Global Development Institute Blog

There is always a buzz around the start of academic term as thousands descend on campus from around the country – and also around the world. Inductions are held, friends are made as students get united by being lost on campus, students are accosted by information and freebies and everyone is smiling, looking at maps or giving directions.

In a small room traditionally reserved for the ‘Keeper’ in the historic Whitworth building there was a truly special atmosphere as the Global Development Institute welcomed the inaugural recipients of their new masters scholarships the GDI Merit awards; six students chosen from more than 2,700 who applied in a short 5 week period to undertake their first post-graduate studies outside of Africa.

All applicants for the GDI Merit awards must have three year’s work experience and it was clear from talking to the recipients that their previous studies and extensive experience gave them a clear perspective on what they wanted from their master’s degree and beyond.

Esther Iminzah Ndagala talking to Professor Diana Mitlin.

Esther Iminzah Ndagala talking to Professor Diana Mitlin.

Esther Iminzah Ndagala, Kenya. (International Development: Politics, Governance and Development Policy)

Esther was working in the public service as an assistant county commissioner under the Kenyan Ministry of Interior and Coordination focusing on coordinating peace and development. When she began working with refugees her interest in development, peace and security issues peaked. “I realised that it is really not conflict that is the issue, but there are issues in governance and politics that need to be resolved,” she said.  She is hoping that her experience at GDI will give her the negotiating skills and understandings of power structures to improve situations where security and peace is not present.

William Hanson , Tanzania. (ICTs for Development)

William had worked his way through a number of roles in IT before becoming a system architect. He said that Tanzania needed more skills in ICT and this master’s programme was a “once in a lifetime opportunity for me to gain skills” and help more people in Tanzania develop an understanding of ICT . His aim is to work with multilaterals such as the UN and African Development Bank advising on policies and systems to help them achieve project goals.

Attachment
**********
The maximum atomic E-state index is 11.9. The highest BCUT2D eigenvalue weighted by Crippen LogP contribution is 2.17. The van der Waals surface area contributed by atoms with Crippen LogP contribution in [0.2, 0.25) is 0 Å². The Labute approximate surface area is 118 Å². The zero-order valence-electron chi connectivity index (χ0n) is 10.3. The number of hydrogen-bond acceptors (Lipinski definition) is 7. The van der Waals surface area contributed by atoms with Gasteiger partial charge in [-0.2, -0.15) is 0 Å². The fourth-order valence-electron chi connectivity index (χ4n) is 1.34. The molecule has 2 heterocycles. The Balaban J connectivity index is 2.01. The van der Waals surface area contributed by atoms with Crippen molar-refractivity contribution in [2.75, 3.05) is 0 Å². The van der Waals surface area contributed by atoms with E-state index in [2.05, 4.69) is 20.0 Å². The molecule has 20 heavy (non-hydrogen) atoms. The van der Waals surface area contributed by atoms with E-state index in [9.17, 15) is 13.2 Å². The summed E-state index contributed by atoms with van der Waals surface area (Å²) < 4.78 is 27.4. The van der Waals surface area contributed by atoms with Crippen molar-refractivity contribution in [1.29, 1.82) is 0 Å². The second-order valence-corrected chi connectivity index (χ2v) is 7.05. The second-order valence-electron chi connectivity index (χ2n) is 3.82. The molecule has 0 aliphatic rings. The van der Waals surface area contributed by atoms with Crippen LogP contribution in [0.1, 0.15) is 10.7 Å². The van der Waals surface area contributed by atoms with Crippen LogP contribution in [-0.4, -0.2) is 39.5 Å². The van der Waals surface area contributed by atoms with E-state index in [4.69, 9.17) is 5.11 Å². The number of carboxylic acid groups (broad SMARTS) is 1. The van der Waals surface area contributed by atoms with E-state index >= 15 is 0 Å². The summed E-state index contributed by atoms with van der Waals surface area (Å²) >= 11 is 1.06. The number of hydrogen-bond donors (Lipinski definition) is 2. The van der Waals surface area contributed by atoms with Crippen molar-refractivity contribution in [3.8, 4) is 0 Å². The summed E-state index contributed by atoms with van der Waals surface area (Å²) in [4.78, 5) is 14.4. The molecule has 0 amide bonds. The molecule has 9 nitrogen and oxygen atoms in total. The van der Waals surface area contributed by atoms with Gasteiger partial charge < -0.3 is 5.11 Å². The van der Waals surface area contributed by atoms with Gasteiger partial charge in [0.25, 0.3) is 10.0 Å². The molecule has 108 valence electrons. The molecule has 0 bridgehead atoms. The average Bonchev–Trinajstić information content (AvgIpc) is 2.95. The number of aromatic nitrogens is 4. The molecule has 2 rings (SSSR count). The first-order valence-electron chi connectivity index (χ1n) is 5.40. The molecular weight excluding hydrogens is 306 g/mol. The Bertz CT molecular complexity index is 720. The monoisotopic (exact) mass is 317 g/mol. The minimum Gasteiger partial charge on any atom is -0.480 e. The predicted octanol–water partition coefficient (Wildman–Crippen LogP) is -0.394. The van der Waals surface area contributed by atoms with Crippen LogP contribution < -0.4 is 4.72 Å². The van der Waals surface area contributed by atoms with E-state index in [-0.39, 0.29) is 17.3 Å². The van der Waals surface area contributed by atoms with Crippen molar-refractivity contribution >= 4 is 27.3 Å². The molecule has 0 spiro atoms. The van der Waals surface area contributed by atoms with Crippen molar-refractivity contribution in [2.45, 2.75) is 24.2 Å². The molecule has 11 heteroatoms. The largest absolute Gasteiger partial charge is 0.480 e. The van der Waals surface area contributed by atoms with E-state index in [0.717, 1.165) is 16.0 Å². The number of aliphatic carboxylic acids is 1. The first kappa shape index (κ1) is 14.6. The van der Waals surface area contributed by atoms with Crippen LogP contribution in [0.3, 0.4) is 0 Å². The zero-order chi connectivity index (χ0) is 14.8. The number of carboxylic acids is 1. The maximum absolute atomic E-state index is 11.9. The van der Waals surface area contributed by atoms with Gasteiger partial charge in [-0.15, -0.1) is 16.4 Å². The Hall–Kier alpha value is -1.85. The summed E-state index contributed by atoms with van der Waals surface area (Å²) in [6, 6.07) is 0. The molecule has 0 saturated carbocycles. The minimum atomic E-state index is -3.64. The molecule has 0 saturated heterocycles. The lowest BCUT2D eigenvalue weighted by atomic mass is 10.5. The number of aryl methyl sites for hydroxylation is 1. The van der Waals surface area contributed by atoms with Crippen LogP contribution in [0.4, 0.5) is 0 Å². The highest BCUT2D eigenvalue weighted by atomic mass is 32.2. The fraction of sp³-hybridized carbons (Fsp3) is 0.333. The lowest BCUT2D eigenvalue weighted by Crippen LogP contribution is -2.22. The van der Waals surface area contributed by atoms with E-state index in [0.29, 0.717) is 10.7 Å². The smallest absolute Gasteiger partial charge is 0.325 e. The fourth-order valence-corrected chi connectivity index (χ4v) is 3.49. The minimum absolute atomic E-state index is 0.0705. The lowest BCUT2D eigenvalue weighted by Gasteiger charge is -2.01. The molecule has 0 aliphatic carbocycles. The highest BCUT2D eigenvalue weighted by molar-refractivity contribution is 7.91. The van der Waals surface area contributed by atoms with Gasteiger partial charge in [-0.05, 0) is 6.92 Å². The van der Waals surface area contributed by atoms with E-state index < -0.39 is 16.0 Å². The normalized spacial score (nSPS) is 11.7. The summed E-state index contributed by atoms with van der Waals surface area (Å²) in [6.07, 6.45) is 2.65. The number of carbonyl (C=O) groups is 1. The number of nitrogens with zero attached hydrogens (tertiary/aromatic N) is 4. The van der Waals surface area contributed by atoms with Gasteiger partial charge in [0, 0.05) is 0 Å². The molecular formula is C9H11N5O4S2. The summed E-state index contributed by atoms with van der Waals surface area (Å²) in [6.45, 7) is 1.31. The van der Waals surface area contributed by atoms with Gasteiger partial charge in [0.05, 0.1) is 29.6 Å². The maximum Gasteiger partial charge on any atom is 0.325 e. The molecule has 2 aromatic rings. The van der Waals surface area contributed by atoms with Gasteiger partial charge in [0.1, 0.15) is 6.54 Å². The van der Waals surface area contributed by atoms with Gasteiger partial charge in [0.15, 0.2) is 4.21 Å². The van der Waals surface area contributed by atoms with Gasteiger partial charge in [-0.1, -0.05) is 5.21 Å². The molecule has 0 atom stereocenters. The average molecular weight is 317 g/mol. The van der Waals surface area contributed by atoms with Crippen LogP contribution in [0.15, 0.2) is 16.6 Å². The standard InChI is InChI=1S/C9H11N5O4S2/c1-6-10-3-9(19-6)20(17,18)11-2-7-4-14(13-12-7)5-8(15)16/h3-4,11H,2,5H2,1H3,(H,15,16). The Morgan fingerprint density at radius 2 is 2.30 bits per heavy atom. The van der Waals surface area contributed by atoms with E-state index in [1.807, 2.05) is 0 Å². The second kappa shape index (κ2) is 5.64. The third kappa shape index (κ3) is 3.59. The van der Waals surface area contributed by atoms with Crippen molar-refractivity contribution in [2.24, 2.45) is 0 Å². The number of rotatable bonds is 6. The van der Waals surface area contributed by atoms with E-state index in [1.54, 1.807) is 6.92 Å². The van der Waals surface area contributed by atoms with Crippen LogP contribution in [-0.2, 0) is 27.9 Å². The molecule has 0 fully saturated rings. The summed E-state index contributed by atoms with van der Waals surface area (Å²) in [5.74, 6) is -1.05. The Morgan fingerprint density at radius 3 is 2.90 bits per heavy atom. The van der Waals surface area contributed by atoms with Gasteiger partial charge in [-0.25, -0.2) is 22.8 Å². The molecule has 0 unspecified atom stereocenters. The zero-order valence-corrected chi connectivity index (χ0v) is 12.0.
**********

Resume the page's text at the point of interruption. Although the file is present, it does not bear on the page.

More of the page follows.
Justin Tusoe talks to Osman Ouattara,Lecturer in Development Economics.

Justin Tusoe talks to Osman Ouattara, Lecturer in Development Economics.

Justin Tusoe, Ghana. (Development Economics and Policy)

Justin had been working in Ghana’s Ministry of Finance and Economy, working specifically on planning and macroeconomic issues. His future aim is work on macroeconomic issues in the Bank of Ghana, the country’s central bank which aims to provide stability to Ghana’s financial system.

Sylvia Nyarko, Ghana. (Management and Implementation of Development Projects)

Sylvia comes from a planning background with 3.5 years of planning and project management experience including in Ghana’s Town and Country Planning Department and the Kwame Nkrumah University of Science and Technology’s Planning Department. She realised that as Ghana was setting ambitious policies, such as the ‘one district, one dam policy’, she needed to theorise her project management experience in a development setting to be able to help policies be implemented effectively.

Kwame Asamoah Kwarteng presents the GDI with a handmade logo made of recycled glass beads sourced from all over Ghana.

Kwame Asamoah Kwarteng presents the GDI with a handmade logo made of recycled glass beads sourced from all over Ghana.

Kwame Asamoah Kwarteng, Ghana. (International Development: Globalisation, Trade and Industry)

Kwame undertook practical studies in marketing and progressed quickly into roles in the telecoms industry. He then brought his energy to the country’s cocoa industry, noticing the disparity between the wealth of the overseas chocolate market and the price being paid to cocoa farmers in Ghana. Interacting with farmers, he found that many were unable to draw a living wage and were turning to illegal gold mining instead, so he has chosen to study globalisation and trade with a view to improving the cocoa value chain.

Mercy Kibathi, Kenya . (International Development: Public Policy and Management)

Mercy had studied biomedical sciences and was working in the private sector but felt that she “did not really belong.” She has undertaken to study public policy at GDI, specialising in policy reform in the healthcare sector so she can make the most of her existing knowledge and experience.

We wish all our scholarship students the best of luck on their journey with GDI.

Find out more about the funding opportunities for our master’s courses.

 

 

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